Proclamation 5550 -- White Cane Safety Day, 1986
October 13, 1986
By the President of the United States of America
As more and more blind and visually handicapped Americans enter the mainstream of society to live and work among sighted people, all of us should reflect on the significance of the white cane. Through the aid of a white cane and an informed public, many blind and visually handicapped people can better enjoy the fullness of life.
The white cane guides its users and signals others -- but it also symbolizes the ability of blind and visually impaired citizens to enjoy the freedom and independence meant for all Americans. Sighted people should be aware that many white cane users lead independent lives and that others are well on their way to doing so. White cane bearers should always receive friendliness, consideration, and respect on the street, on the job, and everywhere else Americans' paths cross.
In recognition of the significance of the white cane, the Congress, by joint resolution approved October 6, 1964, has authorized the President to designate October 15 of each year as ``White Cane Safety Day.''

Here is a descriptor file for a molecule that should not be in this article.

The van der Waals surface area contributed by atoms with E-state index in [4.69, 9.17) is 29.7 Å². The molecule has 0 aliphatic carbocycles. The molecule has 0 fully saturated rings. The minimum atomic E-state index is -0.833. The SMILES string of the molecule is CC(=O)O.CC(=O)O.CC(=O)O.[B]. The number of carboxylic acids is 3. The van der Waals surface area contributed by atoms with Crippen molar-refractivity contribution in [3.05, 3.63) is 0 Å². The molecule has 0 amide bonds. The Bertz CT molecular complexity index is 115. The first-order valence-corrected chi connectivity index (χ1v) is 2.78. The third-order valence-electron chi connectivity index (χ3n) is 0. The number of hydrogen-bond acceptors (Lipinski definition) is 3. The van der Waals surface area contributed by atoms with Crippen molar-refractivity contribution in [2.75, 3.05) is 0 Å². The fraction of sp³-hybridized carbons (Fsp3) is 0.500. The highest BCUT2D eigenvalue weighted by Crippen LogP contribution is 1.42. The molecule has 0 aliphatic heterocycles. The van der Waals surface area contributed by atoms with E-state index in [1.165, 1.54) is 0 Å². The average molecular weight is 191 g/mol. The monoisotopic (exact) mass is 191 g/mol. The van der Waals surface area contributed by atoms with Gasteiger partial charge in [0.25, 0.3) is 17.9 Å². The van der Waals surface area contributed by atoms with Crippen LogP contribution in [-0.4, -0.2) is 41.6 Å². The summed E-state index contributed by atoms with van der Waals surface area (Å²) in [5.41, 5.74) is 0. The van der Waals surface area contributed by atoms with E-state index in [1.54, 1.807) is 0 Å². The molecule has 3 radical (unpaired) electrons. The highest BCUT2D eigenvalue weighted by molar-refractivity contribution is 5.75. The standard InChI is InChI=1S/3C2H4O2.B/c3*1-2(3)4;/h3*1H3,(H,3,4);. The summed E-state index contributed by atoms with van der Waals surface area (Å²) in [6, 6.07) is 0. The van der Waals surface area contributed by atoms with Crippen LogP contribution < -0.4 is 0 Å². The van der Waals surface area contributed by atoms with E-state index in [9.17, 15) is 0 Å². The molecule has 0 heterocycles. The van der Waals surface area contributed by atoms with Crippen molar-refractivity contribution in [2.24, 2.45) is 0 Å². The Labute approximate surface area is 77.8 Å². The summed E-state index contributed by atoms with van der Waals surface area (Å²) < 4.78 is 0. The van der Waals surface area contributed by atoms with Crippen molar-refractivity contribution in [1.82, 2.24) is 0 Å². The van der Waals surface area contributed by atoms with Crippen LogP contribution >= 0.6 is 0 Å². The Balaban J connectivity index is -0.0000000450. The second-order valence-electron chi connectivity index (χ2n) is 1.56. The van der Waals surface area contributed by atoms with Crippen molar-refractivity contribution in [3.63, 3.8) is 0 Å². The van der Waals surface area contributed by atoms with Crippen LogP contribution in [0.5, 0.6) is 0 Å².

Now, Therefore, I, Ronald Reagan, President of the United States of America, do hereby proclaim October 15, 1986, as White Cane Safety Day. I urge all Americans to salute the independence of those who carry the white cane and to consider how each of us, in our work and in our daily rounds, can show our respect for these proud and able Americans.
In Witness Whereof, I have hereunto set my hand this thirteenth day of October, in the year of our Lord nineteen hundred and eighty-six, and of the Independence of the United States of America the two hundred and eleventh.
[Filed with the Office of the Federal Register, 10:44 a.m., October 14, 1986]
Note: The proclamation was released by the Office of the Press Secretary on October 14.